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How do I prepare an image for CNC engraving?

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Forum topic by HuntleyBill posted 07-31-2018 01:47 AM 1290 views 1 time favorited 19 replies Add to Favorites Watch
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HuntleyBill

114 posts in 3268 days


07-31-2018 01:47 AM

I need help with a couple of things. Ultimately, I would like to take photo images and engrave them onto wood or plexiglass. First, I would like to learn how to prepare a photo to be engraved. How to prepare the photo so it comes out nicely when engraved. Currently, I have Inkscape and Gimp.

Secondly, I would like to use my CNC router to engrave with. I see lots of tutorials on laser engraving but I DO NOT want to laser engrave. I intend to use my CNC router and an engraving bit.

I’m sure others are doing this but I was hoping I did not have to go through a steep learning process if someone else already knows how and tutorials etc have already been done. I’ve looked but can’t seem to find much for CNC router engraving.

Hope you folks can guide me.
Thank you for your help
Bill

-- If you think you can, or think you can't...your right!


19 replies so far

View DS's profile

DS

3025 posts in 2598 days


#1 posted 08-02-2018 01:39 PM

do you hear crickets??? ;-)

There are only a few programs that can extrapolate depth-of-cut from Grey-scale images.
I don’t have any experience with this, but it has been done before.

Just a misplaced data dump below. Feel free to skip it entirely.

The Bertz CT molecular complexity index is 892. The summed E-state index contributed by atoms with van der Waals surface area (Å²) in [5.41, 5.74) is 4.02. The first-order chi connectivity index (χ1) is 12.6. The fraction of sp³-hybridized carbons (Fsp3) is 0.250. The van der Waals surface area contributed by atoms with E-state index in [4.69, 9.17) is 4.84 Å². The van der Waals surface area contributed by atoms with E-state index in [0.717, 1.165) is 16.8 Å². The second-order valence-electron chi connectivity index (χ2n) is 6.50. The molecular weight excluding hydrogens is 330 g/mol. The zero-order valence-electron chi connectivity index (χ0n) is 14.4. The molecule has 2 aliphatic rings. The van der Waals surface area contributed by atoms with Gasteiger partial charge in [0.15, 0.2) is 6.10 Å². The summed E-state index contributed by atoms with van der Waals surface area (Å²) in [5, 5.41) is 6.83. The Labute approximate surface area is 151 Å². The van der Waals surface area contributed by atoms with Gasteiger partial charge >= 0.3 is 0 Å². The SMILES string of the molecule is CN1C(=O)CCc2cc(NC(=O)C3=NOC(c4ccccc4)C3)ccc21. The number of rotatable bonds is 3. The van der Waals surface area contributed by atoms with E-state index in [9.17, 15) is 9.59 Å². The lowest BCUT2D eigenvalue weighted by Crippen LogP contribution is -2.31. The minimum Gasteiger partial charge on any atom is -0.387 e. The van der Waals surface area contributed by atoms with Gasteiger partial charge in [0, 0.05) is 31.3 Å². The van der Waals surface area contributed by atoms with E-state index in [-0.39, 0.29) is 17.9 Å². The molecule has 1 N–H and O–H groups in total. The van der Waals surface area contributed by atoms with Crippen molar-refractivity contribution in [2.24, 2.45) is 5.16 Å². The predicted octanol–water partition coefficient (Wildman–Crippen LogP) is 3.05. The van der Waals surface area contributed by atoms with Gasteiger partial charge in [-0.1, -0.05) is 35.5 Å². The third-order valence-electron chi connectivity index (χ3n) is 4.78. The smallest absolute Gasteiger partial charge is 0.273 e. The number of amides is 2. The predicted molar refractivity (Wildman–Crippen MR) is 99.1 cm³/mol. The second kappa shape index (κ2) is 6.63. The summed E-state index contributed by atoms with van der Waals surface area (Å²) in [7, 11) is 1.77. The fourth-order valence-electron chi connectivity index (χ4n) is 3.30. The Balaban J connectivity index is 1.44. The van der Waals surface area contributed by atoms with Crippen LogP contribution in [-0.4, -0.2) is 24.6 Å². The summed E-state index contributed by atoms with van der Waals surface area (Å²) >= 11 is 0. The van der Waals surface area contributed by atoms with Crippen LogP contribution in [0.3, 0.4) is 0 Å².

I wish I could help more, sorry. My fuzzy memory tells me that someone on LJs showed this before, so, you might try your hand with the search feature on this site.

Good Luck

-- "Hard work is not defined by the difficulty of the task as much as a person's desire to perform it.", DS251

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ArtMann

1110 posts in 994 days


#2 posted 08-02-2018 05:09 PM

The Vectric company sells a product called PhotoVcarve that will do what you want to do if I understand you correctly. There are a few shareware type programs that will do what is called halftoning. One of those might be useful as well but you are going to have to do a lot of conversion work to get something useful. Gimp and Inkscape are free. I don’t think you are going to find any free programs that will do what you want without a lot of finagling.

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Desert_Woodworker

1625 posts in 1393 days


#3 posted 08-02-2018 06:13 PM